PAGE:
The Fusarium toxin equisetin, an N-methylserine-derived acyl tetramic acid, was first isolated in 1974 from the white mold F. equiseti (46). It is known to possess an impressive biological activity profile including antibiotic and HIV inhibitory activities, as well as cytotoxic and mammalian DNA binding properties (34). Equisetin exists as two epimers - equisetin (EQ) and epiequisetin (epi-EQ) (47). EQ and its C-5 epimer epi-EQ have been reported to be majorly produced by cultures of F. equiseti (34, 46-48). However, it has also been isolated from other Fusarium species such as F. pallidoroseum (47) and F. heterosporum (31).

EQ demonstrates antibiotic and cytotoxic activities (48-50). EQ inhibits mitochondrial ATPase activity (31,51). It inhibits HIV-1 integrase (31, 34, 52, 53). EQ has been reported to show strong antibiotic activity against some Gram-positive bacteria and mycobacterium (46). Epi-EQ, the phytotoxic isomer of EQ, is also reported to inhibit HIV-1 integrase (53). Wheeler et al. (47) reported the phytotoxicity of the EQ and epi-EQ to certain plants during seed germination or seedling growth.

Compounds with anticancer properties also isolated from F. equiseti include Diacetoxyscirpenol (54, 55) and Fusarochromanone and its derivatives (56, 57). Other compounds from F. equiseti are 4-acetylnivalenol, nivalenol, scirpentriol zearalenone, beauvericin, fusarochromanone, equisetine and butenolide (58, 59).

Epicoccum sorghinum (Didymellaceae), formerly known as Phoma sorghina (60), is a facultative plant pathogen considered to be majorly associated with the sorghum grain-mold disease complex (61). The fungus is also the cause of leaf spot disease of plants such as Eichhornia crassipes (62), Colocasia esculenta (63), Nicotiana tabacum (64), Oxalis debilis (65), and Phytolacca Americana (66). E. sorghinum is known to produce the mycotoxin tenuazonic acid (TA) (61, 66-68). Several other phytotoxins such as epoxydon, desoxyepoxydon, phyllostine, diphenyl ether, and 6-methyl salicyalate ether have been expressed by the fungus (66). In contrast to its pathogenic activity on sorghum grains, E. sorghinum is reported to be the most prevalent endophytic fungal species associated with the leaves of sorghum field plants (69, 70). It has also been found as endophytes of Annona senegalensis (71), Rhodomyrtus tomentosa (61), and Tithonia diversifolia (66).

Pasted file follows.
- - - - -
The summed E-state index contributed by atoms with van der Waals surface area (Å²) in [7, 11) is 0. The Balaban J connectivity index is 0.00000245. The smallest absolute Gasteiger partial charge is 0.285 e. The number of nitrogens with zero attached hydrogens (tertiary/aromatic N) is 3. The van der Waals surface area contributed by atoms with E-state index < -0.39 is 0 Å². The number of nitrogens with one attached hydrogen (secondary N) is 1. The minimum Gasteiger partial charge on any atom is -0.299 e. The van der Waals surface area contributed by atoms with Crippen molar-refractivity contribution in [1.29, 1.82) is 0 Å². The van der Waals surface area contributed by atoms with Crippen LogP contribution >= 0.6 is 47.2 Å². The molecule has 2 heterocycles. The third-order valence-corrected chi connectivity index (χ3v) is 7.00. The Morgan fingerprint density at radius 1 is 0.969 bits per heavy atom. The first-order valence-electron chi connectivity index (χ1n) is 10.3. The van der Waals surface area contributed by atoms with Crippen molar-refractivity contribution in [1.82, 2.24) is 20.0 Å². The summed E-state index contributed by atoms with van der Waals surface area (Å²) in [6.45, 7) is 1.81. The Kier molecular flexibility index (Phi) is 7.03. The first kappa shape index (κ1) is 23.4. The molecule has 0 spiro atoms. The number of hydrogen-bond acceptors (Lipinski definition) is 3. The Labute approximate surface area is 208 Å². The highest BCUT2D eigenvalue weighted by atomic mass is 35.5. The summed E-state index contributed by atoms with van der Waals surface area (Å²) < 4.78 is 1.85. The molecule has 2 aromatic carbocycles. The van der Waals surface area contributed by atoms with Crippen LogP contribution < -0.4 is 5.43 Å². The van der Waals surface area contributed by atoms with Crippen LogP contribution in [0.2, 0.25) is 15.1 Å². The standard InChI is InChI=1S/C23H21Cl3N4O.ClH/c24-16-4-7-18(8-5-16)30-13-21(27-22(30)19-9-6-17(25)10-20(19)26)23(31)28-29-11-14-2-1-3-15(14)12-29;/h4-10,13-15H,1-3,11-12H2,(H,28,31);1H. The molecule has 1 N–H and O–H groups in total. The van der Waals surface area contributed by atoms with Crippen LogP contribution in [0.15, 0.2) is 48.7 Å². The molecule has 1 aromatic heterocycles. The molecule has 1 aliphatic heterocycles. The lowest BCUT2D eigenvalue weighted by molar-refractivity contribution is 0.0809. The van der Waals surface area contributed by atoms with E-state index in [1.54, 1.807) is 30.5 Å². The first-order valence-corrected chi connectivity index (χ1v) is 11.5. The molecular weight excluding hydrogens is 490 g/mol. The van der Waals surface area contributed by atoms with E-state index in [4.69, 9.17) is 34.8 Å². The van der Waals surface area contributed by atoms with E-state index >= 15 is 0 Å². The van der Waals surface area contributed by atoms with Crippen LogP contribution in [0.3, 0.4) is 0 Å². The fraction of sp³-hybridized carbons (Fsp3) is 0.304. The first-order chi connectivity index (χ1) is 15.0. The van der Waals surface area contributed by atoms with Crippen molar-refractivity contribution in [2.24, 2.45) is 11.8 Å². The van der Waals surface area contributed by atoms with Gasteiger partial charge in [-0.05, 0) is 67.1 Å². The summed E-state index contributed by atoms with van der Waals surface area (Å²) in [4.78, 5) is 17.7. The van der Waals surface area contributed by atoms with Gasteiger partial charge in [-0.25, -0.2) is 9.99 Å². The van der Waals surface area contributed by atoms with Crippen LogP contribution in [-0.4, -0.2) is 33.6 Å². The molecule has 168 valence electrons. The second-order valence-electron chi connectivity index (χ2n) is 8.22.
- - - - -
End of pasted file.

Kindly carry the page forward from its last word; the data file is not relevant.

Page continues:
TA a tetramic acid derivative, is a mycotoxin and phytotoxin majorly produced by Alternaria alternata (A. tenuis), as well as by other phytopathogenic Alternaria species (36, 68, 72, 73). The compound is also expressed by other species of fungi such as E. sorghinum and Pyricularia oryzae (36, 68). TA inhibits protein biosynthesis, and it’s the most toxic of the Alternaria toxins (68, 74). TA is a non-specific phytotoxin as it exhibits significant phytotoxic effects on both monocotyledonous and dicotyledonous plants (75-77). TA is also toxic to mice, chick embryos and chickens (36). The compound has been implicated as a possible cause or contributing factor to ‘Onyalai’, a human hematological disorder occurring in Africa after consumption of sorghum (78). TA has shown antiviral, antitumor, antibiotic, and phytotoxic activities (35, 36, 75, 79). The compound possesses broad spectrum and quick killing properties, and as such can be employed as a bioherbicide (72, 77).

Apart from expressing these biologically important compounds, these two toxigenic endophytic fungi isolated from C. papaya are reported to have industrial applications. F. equiseti and E. sorghinum have been shown to have potentials for use as biocontrol agents of weeds and plant pathogens (62,80-84). F. equiseti is also employed as a plant growth promoting fungus (82,83). Also, an F. equiseti-dreived protease showed excellent stain removal property and was compatible with several commercial laundry detergent formulations (85).

Conclusion

F. equiseti and E. sorghinum isolated from C. papaya produced toxic compounds known to have beneficial potentials for pharmaceutical, agricultural or industrial purposes.

Figure 1

HPLC Chromatogram of Fusarium equiseti’s crude extract (CPL1); and UV-spectra of compounds 1 (Peak 17, RT 37.17 min) and 2 (Peak 18, RT 37.90 min).
HPLC Chromatogram of Fusarium equiseti’s crude extract (CPL1); and UV-spectra of compounds 1 (Peak 17, RT 37.17 min) and 2 (Peak 18, RT 37.90 min).

Figure 2

HPLC Chromatogram of Epicoccum sorghinum’s crude extract (CP1); and UV-spectrum of compound 3 (Peak 6, RT 20.34 min).
HPLC Chromatogram of Epicoccum sorghinum’s crude extract (CP1); and UV-spectrum of compound 3 (Peak 6, RT 20.34 min).

Figure 3

Structures of isolated compounds.
Structures of isolated compounds.